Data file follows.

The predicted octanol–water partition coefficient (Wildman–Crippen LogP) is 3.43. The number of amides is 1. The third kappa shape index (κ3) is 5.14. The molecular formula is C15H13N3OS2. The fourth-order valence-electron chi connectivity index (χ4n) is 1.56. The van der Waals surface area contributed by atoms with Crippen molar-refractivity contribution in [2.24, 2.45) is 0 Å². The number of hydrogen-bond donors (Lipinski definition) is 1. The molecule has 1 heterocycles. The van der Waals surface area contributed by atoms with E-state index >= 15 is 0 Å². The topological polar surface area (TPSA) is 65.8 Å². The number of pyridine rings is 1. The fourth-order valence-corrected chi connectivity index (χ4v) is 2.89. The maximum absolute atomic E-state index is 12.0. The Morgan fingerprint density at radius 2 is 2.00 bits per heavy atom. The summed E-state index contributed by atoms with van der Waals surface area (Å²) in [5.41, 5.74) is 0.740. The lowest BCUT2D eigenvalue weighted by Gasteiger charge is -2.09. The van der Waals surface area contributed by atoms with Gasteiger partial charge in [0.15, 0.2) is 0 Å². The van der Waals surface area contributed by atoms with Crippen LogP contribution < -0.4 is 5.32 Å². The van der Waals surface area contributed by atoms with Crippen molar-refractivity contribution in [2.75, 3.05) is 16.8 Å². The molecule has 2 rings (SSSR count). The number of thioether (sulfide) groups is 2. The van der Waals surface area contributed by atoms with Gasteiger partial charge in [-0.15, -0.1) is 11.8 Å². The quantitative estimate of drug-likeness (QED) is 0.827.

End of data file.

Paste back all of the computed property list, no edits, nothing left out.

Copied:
The predicted octanol–water partition coefficient (Wildman–Crippen LogP) is 3.43. The number of amides is 1. The third kappa shape index (κ3) is 5.14. The molecular formula is C15H13N3OS2. The fourth-order valence-electron chi connectivity index (χ4n) is 1.56. The van der Waals surface area contributed by atoms with Crippen molar-refractivity contribution in [2.24, 2.45) is 0 Å². The number of hydrogen-bond donors (Lipinski definition) is 1. The molecule has 1 heterocycles. The van der Waals surface area contributed by atoms with E-state index >= 15 is 0 Å². The topological polar surface area (TPSA) is 65.8 Å². The number of pyridine rings is 1. The fourth-order valence-corrected chi connectivity index (χ4v) is 2.89. The maximum absolute atomic E-state index is 12.0. The Morgan fingerprint density at radius 2 is 2.00 bits per heavy atom. The summed E-state index contributed by atoms with van der Waals surface area (Å²) in [5.41, 5.74) is 0.740. The lowest BCUT2D eigenvalue weighted by Gasteiger charge is -2.09. The van der Waals surface area contributed by atoms with Gasteiger partial charge in [0.15, 0.2) is 0 Å². The van der Waals surface area contributed by atoms with Crippen LogP contribution < -0.4 is 5.32 Å². The van der Waals surface area contributed by atoms with Crippen molar-refractivity contribution in [2.75, 3.05) is 16.8 Å². The molecule has 2 rings (SSSR count). The number of thioether (sulfide) groups is 2. The van der Waals surface area contributed by atoms with Gasteiger partial charge in [-0.15, -0.1) is 11.8 Å². The quantitative estimate of drug-likeness (QED) is 0.827.